Izzy Pacho Columnn

IZZY’S POV: Mental Health Break


Hi Wildcat Fans!

As many of you already know, I took a step away from our team for a couple of weeks. I want to tell my story. I am proud of who I am and every step I have taken throughout my journey so far. I reached a point in my career where I felt overwhelmed, exhausted, and just completely burnt out. After having a session with my psychologist, she decided that I needed a break. This was the first time in my life where I decided to take care of myself.

Arizona’s Izzy Pacho and her sister Denissa Dumloa (Pacho photo)

It was the smallest of things that would make me take a deep breath and question what I was doing. From putting my socks on, to starting warmups, and talking to people about the game — it all became too much, and I felt like I wasn’t handling it the way I used to. I went into every single game and practice a zero, so every bad thing that happened on the field just beat me into the ground. I did what most athletes do, I pushed through, and did whatever I could to get through each day. I think the hardest thing for me to understand was that it was softball that was causing me so much pain. All other aspects of my life were great. I was my happiest self off the field and that was such a foreign feeling to me. How can something that has made me so happy, for pretty much my entire life, make me so miserable and exhausted?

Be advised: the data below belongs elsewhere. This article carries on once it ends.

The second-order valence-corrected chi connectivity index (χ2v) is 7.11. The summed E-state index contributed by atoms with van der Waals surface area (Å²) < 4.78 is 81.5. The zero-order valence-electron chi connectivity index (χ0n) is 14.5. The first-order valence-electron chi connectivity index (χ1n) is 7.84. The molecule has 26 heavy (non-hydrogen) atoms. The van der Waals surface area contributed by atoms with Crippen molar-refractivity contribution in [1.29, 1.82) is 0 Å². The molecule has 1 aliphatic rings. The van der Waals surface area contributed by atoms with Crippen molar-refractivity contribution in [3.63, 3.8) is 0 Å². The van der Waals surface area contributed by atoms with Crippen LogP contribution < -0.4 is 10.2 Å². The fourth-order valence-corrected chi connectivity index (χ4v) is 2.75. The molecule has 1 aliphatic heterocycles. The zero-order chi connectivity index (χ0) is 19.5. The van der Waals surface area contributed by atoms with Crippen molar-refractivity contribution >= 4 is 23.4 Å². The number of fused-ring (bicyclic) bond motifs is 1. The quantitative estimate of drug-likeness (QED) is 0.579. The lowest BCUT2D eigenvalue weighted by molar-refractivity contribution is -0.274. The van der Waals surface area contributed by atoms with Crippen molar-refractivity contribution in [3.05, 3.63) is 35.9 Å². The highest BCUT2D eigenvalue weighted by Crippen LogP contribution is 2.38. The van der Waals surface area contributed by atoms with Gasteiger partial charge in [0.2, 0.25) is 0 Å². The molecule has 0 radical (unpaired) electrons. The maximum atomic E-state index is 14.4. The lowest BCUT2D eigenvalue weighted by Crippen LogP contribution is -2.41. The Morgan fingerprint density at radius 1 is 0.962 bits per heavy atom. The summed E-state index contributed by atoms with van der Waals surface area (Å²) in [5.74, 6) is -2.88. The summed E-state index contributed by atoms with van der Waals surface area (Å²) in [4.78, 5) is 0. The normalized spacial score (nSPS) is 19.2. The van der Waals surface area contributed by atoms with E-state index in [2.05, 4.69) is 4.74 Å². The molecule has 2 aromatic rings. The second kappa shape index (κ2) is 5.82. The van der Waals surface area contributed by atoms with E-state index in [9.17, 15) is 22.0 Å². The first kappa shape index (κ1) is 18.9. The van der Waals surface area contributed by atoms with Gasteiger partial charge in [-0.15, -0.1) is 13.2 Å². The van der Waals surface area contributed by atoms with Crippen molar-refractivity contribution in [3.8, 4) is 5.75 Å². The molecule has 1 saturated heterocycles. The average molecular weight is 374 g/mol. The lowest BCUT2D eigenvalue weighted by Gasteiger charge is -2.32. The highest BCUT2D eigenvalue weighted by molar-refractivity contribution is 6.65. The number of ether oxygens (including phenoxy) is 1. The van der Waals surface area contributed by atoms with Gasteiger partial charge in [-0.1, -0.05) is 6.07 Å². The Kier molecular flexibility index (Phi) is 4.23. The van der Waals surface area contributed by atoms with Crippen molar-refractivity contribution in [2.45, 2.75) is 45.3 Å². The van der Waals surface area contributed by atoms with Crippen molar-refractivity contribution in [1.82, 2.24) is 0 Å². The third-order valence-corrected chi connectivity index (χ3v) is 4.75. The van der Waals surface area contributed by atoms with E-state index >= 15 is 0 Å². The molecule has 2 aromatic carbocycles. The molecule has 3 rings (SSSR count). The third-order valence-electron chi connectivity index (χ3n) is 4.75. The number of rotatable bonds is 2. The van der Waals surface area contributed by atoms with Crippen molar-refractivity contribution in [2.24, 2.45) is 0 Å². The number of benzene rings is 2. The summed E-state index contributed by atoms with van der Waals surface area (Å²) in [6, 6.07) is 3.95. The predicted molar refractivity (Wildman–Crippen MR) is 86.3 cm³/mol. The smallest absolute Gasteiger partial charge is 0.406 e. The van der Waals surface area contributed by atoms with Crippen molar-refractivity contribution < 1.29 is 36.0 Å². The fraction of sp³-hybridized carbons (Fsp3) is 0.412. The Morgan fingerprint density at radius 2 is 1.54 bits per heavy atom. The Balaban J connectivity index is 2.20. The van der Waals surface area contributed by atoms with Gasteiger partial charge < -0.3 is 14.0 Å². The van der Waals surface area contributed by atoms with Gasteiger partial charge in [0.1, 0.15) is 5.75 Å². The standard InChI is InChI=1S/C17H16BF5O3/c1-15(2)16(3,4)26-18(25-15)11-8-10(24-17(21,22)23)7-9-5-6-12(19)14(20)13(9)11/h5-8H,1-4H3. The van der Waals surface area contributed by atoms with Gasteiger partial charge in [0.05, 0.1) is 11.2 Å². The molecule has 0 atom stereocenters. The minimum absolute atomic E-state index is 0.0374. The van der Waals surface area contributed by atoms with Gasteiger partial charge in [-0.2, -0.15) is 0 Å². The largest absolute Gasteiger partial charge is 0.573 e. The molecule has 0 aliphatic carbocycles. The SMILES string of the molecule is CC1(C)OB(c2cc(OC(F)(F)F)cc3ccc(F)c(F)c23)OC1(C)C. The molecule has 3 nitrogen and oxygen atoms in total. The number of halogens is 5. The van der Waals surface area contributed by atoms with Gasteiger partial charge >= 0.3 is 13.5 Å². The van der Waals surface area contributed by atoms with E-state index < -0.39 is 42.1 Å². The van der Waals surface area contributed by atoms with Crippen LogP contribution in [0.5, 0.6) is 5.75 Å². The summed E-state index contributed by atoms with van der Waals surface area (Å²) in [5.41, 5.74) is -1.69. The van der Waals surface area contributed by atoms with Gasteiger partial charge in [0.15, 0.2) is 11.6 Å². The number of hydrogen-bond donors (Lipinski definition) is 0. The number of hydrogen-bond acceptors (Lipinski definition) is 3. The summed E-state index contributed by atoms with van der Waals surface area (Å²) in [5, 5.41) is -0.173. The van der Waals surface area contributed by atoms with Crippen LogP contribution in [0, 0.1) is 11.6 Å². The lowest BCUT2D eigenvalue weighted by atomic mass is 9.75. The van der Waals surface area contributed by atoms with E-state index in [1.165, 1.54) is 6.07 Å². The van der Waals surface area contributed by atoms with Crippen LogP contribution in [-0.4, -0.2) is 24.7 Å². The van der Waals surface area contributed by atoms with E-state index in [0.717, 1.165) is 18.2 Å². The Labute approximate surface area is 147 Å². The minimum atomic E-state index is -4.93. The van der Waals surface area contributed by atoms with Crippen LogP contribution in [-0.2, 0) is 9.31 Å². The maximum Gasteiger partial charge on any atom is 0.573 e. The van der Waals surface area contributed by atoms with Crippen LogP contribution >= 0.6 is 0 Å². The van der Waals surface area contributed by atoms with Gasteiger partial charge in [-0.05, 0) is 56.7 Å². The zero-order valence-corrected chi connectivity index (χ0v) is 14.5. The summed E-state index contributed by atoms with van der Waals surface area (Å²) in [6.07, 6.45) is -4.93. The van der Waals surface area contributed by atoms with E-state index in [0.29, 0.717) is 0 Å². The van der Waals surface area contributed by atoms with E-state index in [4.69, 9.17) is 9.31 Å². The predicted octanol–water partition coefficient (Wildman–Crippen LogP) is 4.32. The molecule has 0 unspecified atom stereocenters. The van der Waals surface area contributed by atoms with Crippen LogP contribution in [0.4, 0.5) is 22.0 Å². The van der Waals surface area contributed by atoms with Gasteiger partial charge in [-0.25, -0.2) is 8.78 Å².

Picturesque Sabino Canyon (Pacho photo)

My teammates and coaches have been so supportive. Their ongoing love and acceptance allowed me to do this. So, I took a couple weeks to be “normal.” No softball, workouts, traveling, or being on campus more than I had to. This forced me to live my life without softball. It has been 18 years (I’m 22) since I have done that. I leaned on my Mom, Dad and siblings to support me and have those conversations with. I journaled as much as I could and cried almost every day. I went to the Reid Park Zoo, Harkins, St. Phillip’s Farmers Market, Sabino Canyon, Tohono Chul, my brother’s volleyball game, and several parks to sit and read. I tried restaurants I had never been to and binge-watched Ted Lasso.

Two weeks felt more like two years, but it was needed.

I am better, I am ready to come back, and I am finally at peace. I wanted to tell my story so that those who are going through similar things don’t feel alone. Your mental health is just as serious as any physical injury. Take care of yourself and know that you are never alone.

See you at Rita this weekend!

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